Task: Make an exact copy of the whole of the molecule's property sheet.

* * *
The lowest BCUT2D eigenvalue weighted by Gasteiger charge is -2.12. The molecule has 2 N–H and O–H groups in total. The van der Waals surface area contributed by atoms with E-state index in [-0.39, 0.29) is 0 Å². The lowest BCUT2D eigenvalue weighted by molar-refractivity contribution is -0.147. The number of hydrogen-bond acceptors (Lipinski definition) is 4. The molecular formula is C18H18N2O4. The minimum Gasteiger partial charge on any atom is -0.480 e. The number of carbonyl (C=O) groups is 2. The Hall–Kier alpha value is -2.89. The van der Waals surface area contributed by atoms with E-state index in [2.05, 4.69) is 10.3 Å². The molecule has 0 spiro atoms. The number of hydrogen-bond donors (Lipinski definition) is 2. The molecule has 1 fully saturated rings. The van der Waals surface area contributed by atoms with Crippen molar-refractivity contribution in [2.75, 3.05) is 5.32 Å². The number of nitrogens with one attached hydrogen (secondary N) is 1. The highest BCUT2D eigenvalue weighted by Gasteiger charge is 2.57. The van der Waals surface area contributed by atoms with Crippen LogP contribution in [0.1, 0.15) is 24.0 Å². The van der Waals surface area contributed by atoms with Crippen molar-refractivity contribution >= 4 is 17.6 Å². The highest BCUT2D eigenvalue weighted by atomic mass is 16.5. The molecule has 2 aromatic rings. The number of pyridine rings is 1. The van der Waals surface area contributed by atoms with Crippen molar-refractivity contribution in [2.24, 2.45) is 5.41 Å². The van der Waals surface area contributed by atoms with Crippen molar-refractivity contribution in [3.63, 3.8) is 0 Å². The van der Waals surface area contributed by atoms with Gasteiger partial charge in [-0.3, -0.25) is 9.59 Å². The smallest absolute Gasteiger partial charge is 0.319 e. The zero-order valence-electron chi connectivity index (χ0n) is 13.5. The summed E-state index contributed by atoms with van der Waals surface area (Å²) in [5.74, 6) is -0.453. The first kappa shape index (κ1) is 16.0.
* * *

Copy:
The lowest BCUT2D eigenvalue weighted by Gasteiger charge is -2.12. The molecule has 2 N–H and O–H groups in total. The van der Waals surface area contributed by atoms with E-state index in [-0.39, 0.29) is 0 Å². The lowest BCUT2D eigenvalue weighted by molar-refractivity contribution is -0.147. The number of hydrogen-bond acceptors (Lipinski definition) is 4. The molecular formula is C18H18N2O4. The minimum Gasteiger partial charge on any atom is -0.480 e. The number of carbonyl (C=O) groups is 2. The Hall–Kier alpha value is -2.89. The van der Waals surface area contributed by atoms with E-state index in [2.05, 4.69) is 10.3 Å². The molecule has 0 spiro atoms. The number of hydrogen-bond donors (Lipinski definition) is 2. The molecule has 1 fully saturated rings. The van der Waals surface area contributed by atoms with Crippen molar-refractivity contribution in [2.75, 3.05) is 5.32 Å². The number of nitrogens with one attached hydrogen (secondary N) is 1. The highest BCUT2D eigenvalue weighted by Gasteiger charge is 2.57. The van der Waals surface area contributed by atoms with Crippen LogP contribution in [0.1, 0.15) is 24.0 Å². The van der Waals surface area contributed by atoms with Crippen molar-refractivity contribution >= 4 is 17.6 Å². The highest BCUT2D eigenvalue weighted by atomic mass is 16.5. The molecule has 2 aromatic rings. The number of pyridine rings is 1. The van der Waals surface area contributed by atoms with Crippen molar-refractivity contribution in [2.24, 2.45) is 5.41 Å². The van der Waals surface area contributed by atoms with Crippen molar-refractivity contribution in [3.63, 3.8) is 0 Å². The van der Waals surface area contributed by atoms with Gasteiger partial charge in [-0.3, -0.25) is 9.59 Å². The smallest absolute Gasteiger partial charge is 0.319 e. The zero-order valence-electron chi connectivity index (χ0n) is 13.5. The summed E-state index contributed by atoms with van der Waals surface area (Å²) in [5.74, 6) is -0.453. The first kappa shape index (κ1) is 16.0.